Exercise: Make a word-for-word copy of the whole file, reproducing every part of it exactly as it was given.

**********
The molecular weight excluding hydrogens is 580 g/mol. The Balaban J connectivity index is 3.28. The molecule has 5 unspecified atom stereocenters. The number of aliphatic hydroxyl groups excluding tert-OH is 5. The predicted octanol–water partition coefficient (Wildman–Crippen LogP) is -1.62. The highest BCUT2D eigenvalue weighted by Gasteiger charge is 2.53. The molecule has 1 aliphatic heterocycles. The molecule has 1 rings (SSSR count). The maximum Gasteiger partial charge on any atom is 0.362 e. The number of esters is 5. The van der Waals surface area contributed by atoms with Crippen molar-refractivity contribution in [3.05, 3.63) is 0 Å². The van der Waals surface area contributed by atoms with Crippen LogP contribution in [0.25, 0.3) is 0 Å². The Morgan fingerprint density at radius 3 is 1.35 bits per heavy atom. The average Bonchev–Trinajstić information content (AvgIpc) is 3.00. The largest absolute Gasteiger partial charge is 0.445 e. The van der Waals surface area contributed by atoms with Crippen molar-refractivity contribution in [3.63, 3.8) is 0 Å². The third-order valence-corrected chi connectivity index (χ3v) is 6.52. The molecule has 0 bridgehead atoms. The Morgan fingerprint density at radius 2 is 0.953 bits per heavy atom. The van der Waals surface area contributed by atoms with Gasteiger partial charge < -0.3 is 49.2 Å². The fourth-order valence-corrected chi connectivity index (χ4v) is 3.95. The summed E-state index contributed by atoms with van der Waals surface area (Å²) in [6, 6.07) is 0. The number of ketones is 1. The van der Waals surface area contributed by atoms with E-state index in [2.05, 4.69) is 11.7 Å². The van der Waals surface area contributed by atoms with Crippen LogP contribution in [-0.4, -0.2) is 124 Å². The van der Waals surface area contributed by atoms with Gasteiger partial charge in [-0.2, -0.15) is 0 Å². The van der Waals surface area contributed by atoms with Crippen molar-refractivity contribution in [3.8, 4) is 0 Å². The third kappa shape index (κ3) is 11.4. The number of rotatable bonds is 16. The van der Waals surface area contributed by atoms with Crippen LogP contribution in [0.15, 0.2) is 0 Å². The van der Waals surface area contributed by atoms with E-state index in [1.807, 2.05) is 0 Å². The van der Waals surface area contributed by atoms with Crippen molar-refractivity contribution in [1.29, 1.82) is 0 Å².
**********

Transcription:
The molecular weight excluding hydrogens is 580 g/mol. The Balaban J connectivity index is 3.28. The molecule has 5 unspecified atom stereocenters. The number of aliphatic hydroxyl groups excluding tert-OH is 5. The predicted octanol–water partition coefficient (Wildman–Crippen LogP) is -1.62. The highest BCUT2D eigenvalue weighted by Gasteiger charge is 2.53. The molecule has 1 aliphatic heterocycles. The molecule has 1 rings (SSSR count). The maximum Gasteiger partial charge on any atom is 0.362 e. The number of esters is 5. The van der Waals surface area contributed by atoms with Crippen molar-refractivity contribution in [3.05, 3.63) is 0 Å². The van der Waals surface area contributed by atoms with Crippen LogP contribution in [0.25, 0.3) is 0 Å². The Morgan fingerprint density at radius 3 is 1.35 bits per heavy atom. The average Bonchev–Trinajstić information content (AvgIpc) is 3.00. The largest absolute Gasteiger partial charge is 0.445 e. The van der Waals surface area contributed by atoms with Crippen molar-refractivity contribution in [3.63, 3.8) is 0 Å². The third-order valence-corrected chi connectivity index (χ3v) is 6.52. The molecule has 0 bridgehead atoms. The Morgan fingerprint density at radius 2 is 0.953 bits per heavy atom. The van der Waals surface area contributed by atoms with Gasteiger partial charge < -0.3 is 49.2 Å². The fourth-order valence-corrected chi connectivity index (χ4v) is 3.95. The summed E-state index contributed by atoms with van der Waals surface area (Å²) in [6, 6.07) is 0. The number of ketones is 1. The van der Waals surface area contributed by atoms with E-state index in [2.05, 4.69) is 11.7 Å². The van der Waals surface area contributed by atoms with Crippen LogP contribution in [-0.4, -0.2) is 124 Å². The van der Waals surface area contributed by atoms with Gasteiger partial charge in [-0.2, -0.15) is 0 Å². The van der Waals surface area contributed by atoms with Crippen molar-refractivity contribution in [3.8, 4) is 0 Å². The third kappa shape index (κ3) is 11.4. The number of rotatable bonds is 16. The van der Waals surface area contributed by atoms with Crippen LogP contribution in [0.15, 0.2) is 0 Å². The van der Waals surface area contributed by atoms with E-state index in [1.807, 2.05) is 0 Å². The van der Waals surface area contributed by atoms with Crippen molar-refractivity contribution in [1.29, 1.82) is 0 Å².